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Lake-level changes and fire history at Lagunillo del Tejo (Spain) during the last millennium: Climate or humans?
Linnaeus University, Faculty of Science and Engineering, School of Natural Sciences. (Palaeoecology)ORCID iD: 0000-0002-2025-410X
2012 (English)In: The Holocene, ISSN 0959-6836, E-ISSN 1477-0911, Vol. 22, no 5, 551-560 p.Article in journal (Refereed) Published
Abstract [en]

Hydroclimatic variability is expected to be affected by global warming in the Mediterranean region where climate, fire and human activities are known to be interdependent. The latter is examined here for the past millennium by studying paleoenvironmental indicators from a sedimentary sequence at Lagunillo del Tejo (Cuenca, central Spain). Inferred changes in fire activity and lake levels are based on records of macrocharcoals and plant/algal macrofossils, respectively, and are compared with independent information on climate change and socio-economical transformations from historical and meteorological records. The results show that there is an obvious climatic forcing behind the lake-level changes recorded at Lagunillo del Tejo, and a good correlation between the periods of high fire activity/frequent fires and low lake level/drought conditions. The reconstructed fire regime may therefore be natural (climate-induced), but can also be explained by important socio-economical events/changes, including wars and the introduction of the Transhumance practices (ad 1273). There is a good chronological agreement between lowest fire activity and high lake levels (c. ad 1600–1800), concurrent with the late ‘Little Ice Age’ (LIA) and the collapse of the Transhumance system. We propose that periods of drought favored both natural and human-induced fires during the ‘Medieval Climatic Anomaly’ (around ad 1200), at the start of the LIA (around ad 1400), in the middle of the LIA (sixteenth century) and during the entire nineteenth century. This record is an example of long-term interplay between climate changes and human activities and its impact on environmental changes such as fire regimes.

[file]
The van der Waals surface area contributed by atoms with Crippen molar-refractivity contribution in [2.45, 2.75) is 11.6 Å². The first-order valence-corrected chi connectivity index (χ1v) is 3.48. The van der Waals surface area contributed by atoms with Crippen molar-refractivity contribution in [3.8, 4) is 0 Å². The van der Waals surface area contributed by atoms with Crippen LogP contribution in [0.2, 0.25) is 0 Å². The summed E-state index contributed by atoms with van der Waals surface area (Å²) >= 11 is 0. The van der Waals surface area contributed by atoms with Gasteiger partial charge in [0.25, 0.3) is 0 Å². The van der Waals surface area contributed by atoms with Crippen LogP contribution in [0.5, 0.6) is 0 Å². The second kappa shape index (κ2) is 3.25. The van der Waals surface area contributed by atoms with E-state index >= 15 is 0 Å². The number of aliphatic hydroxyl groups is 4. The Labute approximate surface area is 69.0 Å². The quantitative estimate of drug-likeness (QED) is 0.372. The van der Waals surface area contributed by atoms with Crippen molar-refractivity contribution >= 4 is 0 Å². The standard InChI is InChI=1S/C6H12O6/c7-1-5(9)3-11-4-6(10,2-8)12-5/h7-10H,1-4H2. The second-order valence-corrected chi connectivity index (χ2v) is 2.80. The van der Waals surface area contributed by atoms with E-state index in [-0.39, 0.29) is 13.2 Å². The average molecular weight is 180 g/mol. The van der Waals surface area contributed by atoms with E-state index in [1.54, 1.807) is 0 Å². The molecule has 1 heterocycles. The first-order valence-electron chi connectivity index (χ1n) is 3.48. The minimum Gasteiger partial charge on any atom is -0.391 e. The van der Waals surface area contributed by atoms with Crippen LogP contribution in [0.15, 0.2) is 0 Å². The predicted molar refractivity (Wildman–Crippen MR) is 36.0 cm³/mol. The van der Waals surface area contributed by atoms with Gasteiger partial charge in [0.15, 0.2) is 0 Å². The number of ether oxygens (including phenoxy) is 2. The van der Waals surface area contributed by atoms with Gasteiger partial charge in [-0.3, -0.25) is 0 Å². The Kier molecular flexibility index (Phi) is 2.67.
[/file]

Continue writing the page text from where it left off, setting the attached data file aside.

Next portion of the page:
Place, publisher, year, edition, pages
2012. Vol. 22, no 5, 551-560 p.
Keyword [en]
lake-level changes, fire, human impact, last millenium, Spain, plant macrofossils, charcoal
National Category
Environmental Sciences
Research subject
Environmental Science, Paleoecology
Identifiers
URN: urn:nbn:se:lnu:diva-16700DOI: 10.1177/0959683611427337OAI: oai:DiVA.org:lnu-16700DiVA: diva2:475289
Available from: 2012-01-18 Created: 2012-01-10 Last updated: 2016-10-25Bibliographically approved

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CiteExportLink to record
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Citation style
  • apa
  • harvard1
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  • modern-language-association-8th-edition
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